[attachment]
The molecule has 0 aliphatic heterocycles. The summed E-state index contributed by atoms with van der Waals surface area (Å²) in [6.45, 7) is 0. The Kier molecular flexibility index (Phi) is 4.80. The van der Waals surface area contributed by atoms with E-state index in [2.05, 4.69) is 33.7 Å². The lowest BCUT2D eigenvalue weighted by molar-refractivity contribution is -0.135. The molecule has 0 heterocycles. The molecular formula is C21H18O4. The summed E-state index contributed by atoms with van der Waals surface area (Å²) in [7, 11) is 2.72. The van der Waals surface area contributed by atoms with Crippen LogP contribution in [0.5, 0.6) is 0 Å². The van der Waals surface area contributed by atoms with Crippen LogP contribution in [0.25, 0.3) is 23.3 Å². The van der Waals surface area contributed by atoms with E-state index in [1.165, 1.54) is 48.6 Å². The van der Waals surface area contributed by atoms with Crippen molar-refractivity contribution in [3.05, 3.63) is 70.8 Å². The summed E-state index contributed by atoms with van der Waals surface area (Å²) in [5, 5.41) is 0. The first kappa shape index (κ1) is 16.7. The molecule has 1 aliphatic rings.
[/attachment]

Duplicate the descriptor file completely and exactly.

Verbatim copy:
The molecule has 0 aliphatic heterocycles. The summed E-state index contributed by atoms with van der Waals surface area (Å²) in [6.45, 7) is 0. The Kier molecular flexibility index (Phi) is 4.80. The van der Waals surface area contributed by atoms with E-state index in [2.05, 4.69) is 33.7 Å². The lowest BCUT2D eigenvalue weighted by molar-refractivity contribution is -0.135. The molecule has 0 heterocycles. The molecular formula is C21H18O4. The summed E-state index contributed by atoms with van der Waals surface area (Å²) in [7, 11) is 2.72. The van der Waals surface area contributed by atoms with Crippen LogP contribution in [0.5, 0.6) is 0 Å². The van der Waals surface area contributed by atoms with Crippen LogP contribution in [0.25, 0.3) is 23.3 Å². The van der Waals surface area contributed by atoms with E-state index in [1.165, 1.54) is 48.6 Å². The van der Waals surface area contributed by atoms with Crippen molar-refractivity contribution in [3.05, 3.63) is 70.8 Å². The summed E-state index contributed by atoms with van der Waals surface area (Å²) in [5, 5.41) is 0. The first kappa shape index (κ1) is 16.7. The molecule has 1 aliphatic rings.